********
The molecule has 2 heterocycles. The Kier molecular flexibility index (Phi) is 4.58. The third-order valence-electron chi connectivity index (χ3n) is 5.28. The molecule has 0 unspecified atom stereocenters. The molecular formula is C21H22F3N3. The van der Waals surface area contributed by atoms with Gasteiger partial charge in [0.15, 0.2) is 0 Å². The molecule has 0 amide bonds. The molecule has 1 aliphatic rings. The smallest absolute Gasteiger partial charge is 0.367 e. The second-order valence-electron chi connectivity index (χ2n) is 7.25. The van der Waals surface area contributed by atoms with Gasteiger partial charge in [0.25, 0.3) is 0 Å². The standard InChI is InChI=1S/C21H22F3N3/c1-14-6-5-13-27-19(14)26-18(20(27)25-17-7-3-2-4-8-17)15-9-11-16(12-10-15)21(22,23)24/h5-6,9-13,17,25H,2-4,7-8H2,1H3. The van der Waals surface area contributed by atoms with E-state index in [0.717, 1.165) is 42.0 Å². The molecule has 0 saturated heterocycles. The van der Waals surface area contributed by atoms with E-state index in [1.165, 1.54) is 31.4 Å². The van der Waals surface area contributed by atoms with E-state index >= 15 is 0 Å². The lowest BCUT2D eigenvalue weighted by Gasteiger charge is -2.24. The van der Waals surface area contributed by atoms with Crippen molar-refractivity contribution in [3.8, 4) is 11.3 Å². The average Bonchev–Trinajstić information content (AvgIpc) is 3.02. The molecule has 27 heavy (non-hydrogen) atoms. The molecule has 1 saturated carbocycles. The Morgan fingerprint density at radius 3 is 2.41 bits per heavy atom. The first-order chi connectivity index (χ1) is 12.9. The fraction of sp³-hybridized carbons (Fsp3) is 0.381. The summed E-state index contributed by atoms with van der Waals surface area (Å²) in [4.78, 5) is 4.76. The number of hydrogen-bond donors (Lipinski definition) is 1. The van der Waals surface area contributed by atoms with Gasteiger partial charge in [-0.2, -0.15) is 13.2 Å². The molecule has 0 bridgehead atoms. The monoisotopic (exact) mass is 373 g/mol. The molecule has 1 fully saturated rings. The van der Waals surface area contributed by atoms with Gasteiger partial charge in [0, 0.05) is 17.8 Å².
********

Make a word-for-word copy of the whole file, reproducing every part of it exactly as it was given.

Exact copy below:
The molecule has 2 heterocycles. The Kier molecular flexibility index (Phi) is 4.58. The third-order valence-electron chi connectivity index (χ3n) is 5.28. The molecule has 0 unspecified atom stereocenters. The molecular formula is C21H22F3N3. The van der Waals surface area contributed by atoms with Gasteiger partial charge in [0.15, 0.2) is 0 Å². The molecule has 0 amide bonds. The molecule has 1 aliphatic rings. The smallest absolute Gasteiger partial charge is 0.367 e. The second-order valence-electron chi connectivity index (χ2n) is 7.25. The van der Waals surface area contributed by atoms with Gasteiger partial charge in [0.25, 0.3) is 0 Å². The standard InChI is InChI=1S/C21H22F3N3/c1-14-6-5-13-27-19(14)26-18(20(27)25-17-7-3-2-4-8-17)15-9-11-16(12-10-15)21(22,23)24/h5-6,9-13,17,25H,2-4,7-8H2,1H3. The van der Waals surface area contributed by atoms with E-state index in [0.717, 1.165) is 42.0 Å². The molecule has 0 saturated heterocycles. The van der Waals surface area contributed by atoms with E-state index in [1.165, 1.54) is 31.4 Å². The van der Waals surface area contributed by atoms with E-state index >= 15 is 0 Å². The lowest BCUT2D eigenvalue weighted by Gasteiger charge is -2.24. The van der Waals surface area contributed by atoms with Crippen molar-refractivity contribution in [3.8, 4) is 11.3 Å². The average Bonchev–Trinajstić information content (AvgIpc) is 3.02. The molecule has 27 heavy (non-hydrogen) atoms. The molecule has 1 saturated carbocycles. The Morgan fingerprint density at radius 3 is 2.41 bits per heavy atom. The first-order chi connectivity index (χ1) is 12.9. The fraction of sp³-hybridized carbons (Fsp3) is 0.381. The summed E-state index contributed by atoms with van der Waals surface area (Å²) in [4.78, 5) is 4.76. The number of hydrogen-bond donors (Lipinski definition) is 1. The van der Waals surface area contributed by atoms with Gasteiger partial charge in [-0.2, -0.15) is 13.2 Å². The molecule has 0 bridgehead atoms. The monoisotopic (exact) mass is 373 g/mol. The molecule has 1 fully saturated rings. The van der Waals surface area contributed by atoms with Gasteiger partial charge in [0, 0.05) is 17.8 Å².